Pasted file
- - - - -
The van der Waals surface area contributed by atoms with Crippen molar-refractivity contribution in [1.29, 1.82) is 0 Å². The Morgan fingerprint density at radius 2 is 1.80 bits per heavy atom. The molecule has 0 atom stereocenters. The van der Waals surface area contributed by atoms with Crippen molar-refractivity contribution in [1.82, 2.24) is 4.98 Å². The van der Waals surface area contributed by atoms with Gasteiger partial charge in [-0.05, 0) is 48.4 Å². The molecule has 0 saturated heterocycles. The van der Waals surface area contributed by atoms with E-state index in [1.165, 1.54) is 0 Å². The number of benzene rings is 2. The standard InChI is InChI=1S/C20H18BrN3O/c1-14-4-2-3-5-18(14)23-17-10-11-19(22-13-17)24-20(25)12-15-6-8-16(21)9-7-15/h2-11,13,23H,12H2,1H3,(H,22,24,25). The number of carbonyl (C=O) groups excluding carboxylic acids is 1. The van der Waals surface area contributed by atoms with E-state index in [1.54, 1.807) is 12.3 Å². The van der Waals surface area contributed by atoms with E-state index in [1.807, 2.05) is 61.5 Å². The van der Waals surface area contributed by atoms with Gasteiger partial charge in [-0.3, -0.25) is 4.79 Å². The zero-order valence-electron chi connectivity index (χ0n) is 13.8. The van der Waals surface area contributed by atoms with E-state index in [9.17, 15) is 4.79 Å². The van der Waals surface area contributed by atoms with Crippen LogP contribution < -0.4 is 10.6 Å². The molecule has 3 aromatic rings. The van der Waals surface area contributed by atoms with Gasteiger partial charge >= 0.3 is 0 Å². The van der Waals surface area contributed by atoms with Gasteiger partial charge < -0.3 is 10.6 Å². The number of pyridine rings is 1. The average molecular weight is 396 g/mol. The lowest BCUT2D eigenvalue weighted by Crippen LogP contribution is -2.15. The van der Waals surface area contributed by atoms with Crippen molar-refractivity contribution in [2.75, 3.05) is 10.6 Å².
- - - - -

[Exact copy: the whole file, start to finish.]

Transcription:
The van der Waals surface area contributed by atoms with Crippen molar-refractivity contribution in [1.29, 1.82) is 0 Å². The Morgan fingerprint density at radius 2 is 1.80 bits per heavy atom. The molecule has 0 atom stereocenters. The van der Waals surface area contributed by atoms with Crippen molar-refractivity contribution in [1.82, 2.24) is 4.98 Å². The van der Waals surface area contributed by atoms with Gasteiger partial charge in [-0.05, 0) is 48.4 Å². The molecule has 0 saturated heterocycles. The van der Waals surface area contributed by atoms with E-state index in [1.165, 1.54) is 0 Å². The number of benzene rings is 2. The standard InChI is InChI=1S/C20H18BrN3O/c1-14-4-2-3-5-18(14)23-17-10-11-19(22-13-17)24-20(25)12-15-6-8-16(21)9-7-15/h2-11,13,23H,12H2,1H3,(H,22,24,25). The number of carbonyl (C=O) groups excluding carboxylic acids is 1. The van der Waals surface area contributed by atoms with E-state index in [1.54, 1.807) is 12.3 Å². The van der Waals surface area contributed by atoms with E-state index in [1.807, 2.05) is 61.5 Å². The van der Waals surface area contributed by atoms with Gasteiger partial charge in [-0.3, -0.25) is 4.79 Å². The zero-order valence-electron chi connectivity index (χ0n) is 13.8. The van der Waals surface area contributed by atoms with E-state index in [9.17, 15) is 4.79 Å². The van der Waals surface area contributed by atoms with Crippen LogP contribution < -0.4 is 10.6 Å². The molecule has 3 aromatic rings. The van der Waals surface area contributed by atoms with Gasteiger partial charge >= 0.3 is 0 Å². The van der Waals surface area contributed by atoms with Gasteiger partial charge < -0.3 is 10.6 Å². The number of pyridine rings is 1. The average molecular weight is 396 g/mol. The lowest BCUT2D eigenvalue weighted by Crippen LogP contribution is -2.15. The van der Waals surface area contributed by atoms with Crippen molar-refractivity contribution in [2.75, 3.05) is 10.6 Å².